Every year the villagers of Chelm held a Purim parade and it caused trouble for months. Many people around the world consider the Chelmener to be fools, but they are not. They are, however, very specific and honest. So, when you dress them up in different costumes, they often become frightened and confused. One year the entire yeshiva class dressed as Mordechai and they very nearly got into a fistfight about which Mordechai should have the honor of riding Haman’s horse.
Rabbi Kibbitz, the wisest man in Chelm, had seriously considered canceling the parade, but as in most communities, it is easier to start a tradition than to stop one.
Instead, he declared that only children between the ages of 5 and 7 would be permitted to march. Not only did this make the parade safer, it made it cuter. (There had always been something unsettling about seeing Reb Cantor the merchant shimmying down the street dressed as Queen Vashti…) In the Cohen house, this was good news and bad news.
Rachel and Yakov Cohen had turned 5 a few weeks before the holiday, which meant that at last they were eligible.
However, their father, Benjamin Cohen, was the best (and only) tailor in Chelm, which meant that their costumes had to be more than a pinned up sheet and a false beard.
The twins’ costumes had to be magnificent. If they were anything less, Reb Cohen reasoned, it would reflect badly on his abilities as a clothier.
His wife, Sarah, had offered to make the children’s outfits, but he declined.
“How would that look if I let you do the work?” Benjamin said.
Sarah thought about that for a moment. “Are you questioning my abilities?”
“Not at all,” he reassured her. “You bake the best strudel, you keep the house clean. You are a wonderful mother. I, however, am a professional. Cutting and sewing is what I do all day long.”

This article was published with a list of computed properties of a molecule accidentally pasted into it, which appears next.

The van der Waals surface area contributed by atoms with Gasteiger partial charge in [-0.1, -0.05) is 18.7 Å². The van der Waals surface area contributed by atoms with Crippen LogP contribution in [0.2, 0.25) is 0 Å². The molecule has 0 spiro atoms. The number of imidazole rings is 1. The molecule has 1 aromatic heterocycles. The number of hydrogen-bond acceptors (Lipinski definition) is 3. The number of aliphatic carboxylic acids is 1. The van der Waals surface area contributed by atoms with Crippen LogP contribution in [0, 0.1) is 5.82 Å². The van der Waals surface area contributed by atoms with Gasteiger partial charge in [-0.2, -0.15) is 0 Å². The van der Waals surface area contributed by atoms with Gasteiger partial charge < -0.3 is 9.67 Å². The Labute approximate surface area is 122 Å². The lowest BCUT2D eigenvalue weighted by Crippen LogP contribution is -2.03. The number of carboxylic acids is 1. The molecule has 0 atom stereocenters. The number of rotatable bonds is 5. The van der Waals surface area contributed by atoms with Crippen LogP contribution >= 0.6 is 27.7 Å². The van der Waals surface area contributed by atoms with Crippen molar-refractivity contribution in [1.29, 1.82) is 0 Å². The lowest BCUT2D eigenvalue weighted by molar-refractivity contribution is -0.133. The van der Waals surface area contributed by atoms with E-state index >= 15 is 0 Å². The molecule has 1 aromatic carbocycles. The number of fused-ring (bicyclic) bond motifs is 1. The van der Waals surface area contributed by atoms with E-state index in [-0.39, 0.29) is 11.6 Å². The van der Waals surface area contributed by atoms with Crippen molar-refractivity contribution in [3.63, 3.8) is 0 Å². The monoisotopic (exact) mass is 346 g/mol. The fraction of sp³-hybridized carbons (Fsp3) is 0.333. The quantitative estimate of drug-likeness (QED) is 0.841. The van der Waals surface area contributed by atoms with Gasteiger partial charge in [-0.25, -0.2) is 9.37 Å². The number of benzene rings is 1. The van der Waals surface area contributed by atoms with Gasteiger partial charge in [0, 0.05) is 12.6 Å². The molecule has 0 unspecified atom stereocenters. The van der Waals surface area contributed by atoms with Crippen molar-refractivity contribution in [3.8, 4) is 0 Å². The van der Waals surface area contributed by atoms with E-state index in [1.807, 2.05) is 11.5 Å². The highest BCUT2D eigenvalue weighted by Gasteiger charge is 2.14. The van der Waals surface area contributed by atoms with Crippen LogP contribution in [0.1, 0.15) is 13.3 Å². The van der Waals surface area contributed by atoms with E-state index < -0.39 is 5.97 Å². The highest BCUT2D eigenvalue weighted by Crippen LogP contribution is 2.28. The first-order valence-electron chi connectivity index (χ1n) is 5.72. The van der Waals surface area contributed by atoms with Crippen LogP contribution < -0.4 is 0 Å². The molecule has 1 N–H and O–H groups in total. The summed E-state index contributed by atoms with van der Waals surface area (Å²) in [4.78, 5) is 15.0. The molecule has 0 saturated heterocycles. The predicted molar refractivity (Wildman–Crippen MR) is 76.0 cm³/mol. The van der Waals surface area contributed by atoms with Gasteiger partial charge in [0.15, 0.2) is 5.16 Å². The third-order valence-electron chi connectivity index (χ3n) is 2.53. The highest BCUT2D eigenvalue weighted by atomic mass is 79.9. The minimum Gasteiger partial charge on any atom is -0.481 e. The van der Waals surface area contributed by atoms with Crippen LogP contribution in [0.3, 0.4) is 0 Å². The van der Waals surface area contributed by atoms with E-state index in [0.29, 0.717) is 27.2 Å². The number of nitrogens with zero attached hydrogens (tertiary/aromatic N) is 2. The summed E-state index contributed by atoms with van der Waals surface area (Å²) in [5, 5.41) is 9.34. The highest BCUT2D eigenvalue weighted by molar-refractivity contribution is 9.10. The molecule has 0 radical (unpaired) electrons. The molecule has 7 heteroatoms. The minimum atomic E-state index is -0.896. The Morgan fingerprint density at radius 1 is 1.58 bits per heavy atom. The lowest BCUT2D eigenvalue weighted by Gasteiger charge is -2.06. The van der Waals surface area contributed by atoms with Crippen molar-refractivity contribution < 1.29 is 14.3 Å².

Again, Sarah waited before she spoke. “You’re very good with men’s clothes,” she admitted. “But designing a dress for a queen… I don’t know if you can do that.”
Benjamin knew a challenge when he heard one. “All right,” he said. “I’ll do a fabulous dress and you do the suit. But you have to make me proud.”
“Done,” Sarah agreed. They shook hands on the bargain.
Reb Cohen slapped the table. “Now, who wants to be Mordechai?”
“I do! I do!” said Rachel, looking up from her reading.
Her father smiled at her. “Nonsense. You’re a girl.”
“Papa, it’s a costume parade. We are supposed to dress up as someone who we are not. I am not Mordechai, but I would like to be. Mordechai was kind and patient and wise. Those are good qualities, don’t you think?”
“Yes, yes,” Reb Cohen said. “But your mother and I have agreed that I will make the dress and she will make the suit. Don’t you want me to make you a beautiful dress?”
Rachel shook her head. “Not really. I have plenty of dresses already, but I don’t have a nice suit.”
Just then Yakov looked up from the drawing of a goat he was making with a stick of charcoal on the wall. (You should know that Yakov loved to draw so much that his parents had given him a portion of the wall to devote to his art. Every few months the wall was washed and repainted.)
“Papa, I’ll wear the dress,” Yakov said. “I want to be Esther.”
“But you’re a boy!” Reb Cohen sputtered.
“Esther was brave,” Yakov said. “And you always tell me I should be brave.”
“But brave as a boy, not as a girl,” said their father. “And wise as a girl, not as a man.”